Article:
As you begin researching to determine who you will choose as your plastic surgeon, you probably already have many questions. Or perhaps you have no idea of where to start, or what exactly you should ask. Many people are intimidated by the prospect of questioning authority, and who is more of an authority figure than a plastic surgeon? After all, your surgeon is the person who could potentially hold your life (not to mention your looks) in his or her hands.
There are many things to consider when making such an important decision. You want to know as much as possible about your prospective surgeon’s skills, experience, and credentials. So, without further ado, here is my list of the top ten questions you must ask a prospective plastic surgeon before deciding who is the right choice to perform your procedure:1.) Are you Board Certified?
You may ask, what exactly does it mean to be a board certified plastic surgeon? The truth is, there are several certifying boards for plastic surgeons, as well as surgical societies of which any given surgeon may be a member. However, there is a gold standard in the field: The American Board of Plastic Surgery. Certification by this organization indicates that a surgeon has completed extensive specialized training that not only shows his superior knowledge and experience, but also speaks of his commitment to excellence in the field. Ask the question. Then verify the answer by checking with the ABPS online at www.abplsurg.org. Please keep in mind, though, that there other certifying boards and medical societies, and many other factors to consider.
2.) How many times have you done this procedure?
It seems obvious that nobody would want to be any surgeon’s first nose job. Beyond that, most people probably wouldn’t even want to be one of the first fifty patients Dr. X uses to perfect his technique. Personally, I want a surgeon who has worked out all the kinks in his previous 200 times performing the procedure. Yet so many people don’t think to ask this question, either because they are embarrassed, don’t want to be rude, or are simply uncomfortable at the very thought of questioning a doctor about his experience. Better rude, embarrassed, and uncomfortable than disfigured…or worse.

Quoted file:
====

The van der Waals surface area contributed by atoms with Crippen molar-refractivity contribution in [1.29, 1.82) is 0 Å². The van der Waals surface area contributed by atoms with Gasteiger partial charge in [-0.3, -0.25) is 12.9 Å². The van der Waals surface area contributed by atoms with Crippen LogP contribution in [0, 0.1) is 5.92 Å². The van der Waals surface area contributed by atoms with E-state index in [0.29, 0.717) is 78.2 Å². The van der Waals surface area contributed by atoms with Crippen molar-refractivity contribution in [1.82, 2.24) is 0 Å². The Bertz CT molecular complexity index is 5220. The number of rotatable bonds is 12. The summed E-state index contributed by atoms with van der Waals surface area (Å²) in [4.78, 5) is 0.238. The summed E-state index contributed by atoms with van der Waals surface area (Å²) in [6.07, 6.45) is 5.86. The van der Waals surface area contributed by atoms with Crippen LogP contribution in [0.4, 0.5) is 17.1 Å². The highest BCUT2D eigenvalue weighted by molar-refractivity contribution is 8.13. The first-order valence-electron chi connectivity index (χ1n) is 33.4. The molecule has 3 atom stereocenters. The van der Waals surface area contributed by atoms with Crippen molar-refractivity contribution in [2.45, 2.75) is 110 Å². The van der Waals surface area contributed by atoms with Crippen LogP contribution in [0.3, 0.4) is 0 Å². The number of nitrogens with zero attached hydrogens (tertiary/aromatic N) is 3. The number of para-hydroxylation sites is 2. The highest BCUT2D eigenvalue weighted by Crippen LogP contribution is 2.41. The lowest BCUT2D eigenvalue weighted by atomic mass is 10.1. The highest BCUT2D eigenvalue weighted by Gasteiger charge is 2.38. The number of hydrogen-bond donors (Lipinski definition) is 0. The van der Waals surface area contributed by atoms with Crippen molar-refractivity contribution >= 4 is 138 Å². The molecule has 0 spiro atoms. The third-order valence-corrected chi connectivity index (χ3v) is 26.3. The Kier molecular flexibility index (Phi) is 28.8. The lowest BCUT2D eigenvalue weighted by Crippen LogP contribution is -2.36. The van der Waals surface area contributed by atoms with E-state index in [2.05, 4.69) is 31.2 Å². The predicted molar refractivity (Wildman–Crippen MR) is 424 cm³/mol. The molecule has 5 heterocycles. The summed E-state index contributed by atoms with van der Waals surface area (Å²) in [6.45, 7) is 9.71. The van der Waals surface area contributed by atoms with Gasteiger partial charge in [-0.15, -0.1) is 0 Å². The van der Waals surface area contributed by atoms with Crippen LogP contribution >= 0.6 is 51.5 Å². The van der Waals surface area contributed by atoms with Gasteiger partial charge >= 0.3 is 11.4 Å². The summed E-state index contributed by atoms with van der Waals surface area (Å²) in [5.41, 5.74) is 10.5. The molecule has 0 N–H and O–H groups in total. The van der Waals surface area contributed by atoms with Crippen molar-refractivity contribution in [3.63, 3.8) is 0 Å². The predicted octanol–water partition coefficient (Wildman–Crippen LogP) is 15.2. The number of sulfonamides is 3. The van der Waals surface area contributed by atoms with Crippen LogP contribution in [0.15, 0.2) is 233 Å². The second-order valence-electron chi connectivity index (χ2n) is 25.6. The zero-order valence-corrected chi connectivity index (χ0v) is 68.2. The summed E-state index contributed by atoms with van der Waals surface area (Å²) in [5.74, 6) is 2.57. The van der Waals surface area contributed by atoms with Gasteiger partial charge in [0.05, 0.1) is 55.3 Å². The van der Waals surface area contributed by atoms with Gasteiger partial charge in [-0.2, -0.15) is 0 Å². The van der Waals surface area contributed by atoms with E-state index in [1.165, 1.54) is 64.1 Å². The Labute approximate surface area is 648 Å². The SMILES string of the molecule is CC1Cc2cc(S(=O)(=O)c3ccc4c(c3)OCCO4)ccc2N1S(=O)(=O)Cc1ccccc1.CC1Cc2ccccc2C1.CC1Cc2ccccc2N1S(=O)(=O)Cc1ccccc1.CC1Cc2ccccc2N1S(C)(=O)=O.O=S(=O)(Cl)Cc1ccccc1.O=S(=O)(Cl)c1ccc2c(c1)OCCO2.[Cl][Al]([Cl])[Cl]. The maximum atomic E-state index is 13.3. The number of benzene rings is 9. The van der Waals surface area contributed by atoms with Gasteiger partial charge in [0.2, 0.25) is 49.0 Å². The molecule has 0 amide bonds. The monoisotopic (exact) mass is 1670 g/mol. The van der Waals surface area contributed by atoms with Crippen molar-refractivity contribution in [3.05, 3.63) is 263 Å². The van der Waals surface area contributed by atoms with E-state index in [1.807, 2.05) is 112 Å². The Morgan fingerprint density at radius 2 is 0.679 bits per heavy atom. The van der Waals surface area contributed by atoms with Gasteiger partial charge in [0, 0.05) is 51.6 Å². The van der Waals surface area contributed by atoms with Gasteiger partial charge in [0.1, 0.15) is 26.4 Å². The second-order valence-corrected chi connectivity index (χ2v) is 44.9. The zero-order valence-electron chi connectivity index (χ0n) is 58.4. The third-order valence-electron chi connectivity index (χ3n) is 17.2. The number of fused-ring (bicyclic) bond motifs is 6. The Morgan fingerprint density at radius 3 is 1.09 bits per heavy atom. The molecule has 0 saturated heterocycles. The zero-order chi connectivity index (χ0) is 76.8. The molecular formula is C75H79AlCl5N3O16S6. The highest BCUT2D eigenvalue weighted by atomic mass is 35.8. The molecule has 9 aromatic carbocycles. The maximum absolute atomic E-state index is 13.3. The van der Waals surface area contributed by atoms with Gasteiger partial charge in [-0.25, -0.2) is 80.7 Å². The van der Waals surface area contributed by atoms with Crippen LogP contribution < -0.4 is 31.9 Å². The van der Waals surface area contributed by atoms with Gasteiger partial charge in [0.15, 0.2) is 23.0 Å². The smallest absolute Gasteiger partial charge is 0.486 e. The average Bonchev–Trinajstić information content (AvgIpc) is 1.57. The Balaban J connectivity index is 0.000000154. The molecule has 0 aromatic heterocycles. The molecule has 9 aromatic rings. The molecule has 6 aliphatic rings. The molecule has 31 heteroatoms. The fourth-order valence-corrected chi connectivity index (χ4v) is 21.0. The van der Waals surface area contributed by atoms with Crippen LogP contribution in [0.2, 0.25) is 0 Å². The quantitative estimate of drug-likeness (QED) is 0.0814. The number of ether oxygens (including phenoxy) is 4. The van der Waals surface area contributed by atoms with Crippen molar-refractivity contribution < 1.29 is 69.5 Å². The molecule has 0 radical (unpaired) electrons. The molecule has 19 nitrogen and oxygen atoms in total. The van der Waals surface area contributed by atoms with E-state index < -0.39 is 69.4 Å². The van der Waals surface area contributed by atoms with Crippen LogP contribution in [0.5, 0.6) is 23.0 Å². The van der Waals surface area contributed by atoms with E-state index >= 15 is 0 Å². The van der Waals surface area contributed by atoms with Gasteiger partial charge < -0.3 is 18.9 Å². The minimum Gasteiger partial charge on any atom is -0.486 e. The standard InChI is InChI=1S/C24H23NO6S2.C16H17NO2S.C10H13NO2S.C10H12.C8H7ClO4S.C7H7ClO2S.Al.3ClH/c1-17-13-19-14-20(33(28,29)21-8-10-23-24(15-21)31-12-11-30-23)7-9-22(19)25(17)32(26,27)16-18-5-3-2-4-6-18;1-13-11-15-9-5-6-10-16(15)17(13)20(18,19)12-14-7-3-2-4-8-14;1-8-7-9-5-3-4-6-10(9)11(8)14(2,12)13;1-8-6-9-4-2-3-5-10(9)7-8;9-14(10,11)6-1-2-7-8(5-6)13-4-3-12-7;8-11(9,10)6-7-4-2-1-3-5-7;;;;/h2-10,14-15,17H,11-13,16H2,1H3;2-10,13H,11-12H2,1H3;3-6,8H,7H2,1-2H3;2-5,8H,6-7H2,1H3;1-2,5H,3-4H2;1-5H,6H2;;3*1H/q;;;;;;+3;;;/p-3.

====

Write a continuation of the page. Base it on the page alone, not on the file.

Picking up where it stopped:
3.) What other medical staff will assist with the procedure?
It is important to know who is a part of the surgeon’s surgical support team, and what their qualifications are. Who will be assisting? Who will be administering and monitoring anesthesia? Is there emergency staff available in case of a problem? If the procedure is being performed at a teaching hospital, will there be any medical students or interns involved in your care?
4.) Where will the procedure be performed?
Some procedures are performed in a hospital, others in an outpatient ambulatory center, and still others are routinely performed as in-office procedures. The complexity of your procedure, as well as any health issues specific to your case (your age, overall health, etc.), should always be considered when determining where it would be best for your surgery to take place. Hospitals are usually more expensive venues for any surgery, but can you really put a price on your safety?
5.) Do you have hospital privileges to perform this procedure? (and at which hospitals?)
Even if your procedure is typically done outside of a hospital, it is worth it to ask your surgeon if he or she has hospital privileges to perform the procedure. Hospitals usually have stringent requirements regarding surgeon training and safety records before they will grant operating privileges. Plus, this could become very important if anything unexpected should occur during your procedure, and you were to need to be transported to a hospital.
6.) What type of anesthesia will be used during the procedure?
The biggest risk is from general anesthesia, and this type of anesthesia requires highly trained specialists to administer and monitor its effects on the patient. IV sedation (sometimes called “twilight sleep”) is a bit safer and usually less expensive option---one which can be utilized for many single-procedure surgeries. The safest option is usually local anesthetic, and this may be recommended if the surgeon will have any reason to need to communicate with you during the surgery. However, many procedures are not possible or advisable with only local anesthetic.
7.) What are the risks associated with this procedure?
Every surgery carries some risk, some of which are common to all surgery. The most serious risks usually have to do with excessive blood loss, infection, or adverse reactions to general anesthesia, and the result of any of these can be as serious as death. Other risks vary widely from patient to patient and from one procedure to another. There are some procedures that are riskier than others, although recent advances continue to make complications more and more unlikely. The truth is that since plastic surgery is elective, surgeons will usually refuse to operate on any patient for whom they feel the risk is too great. Therefore, serious complications with plastic surgery are actually relatively rare.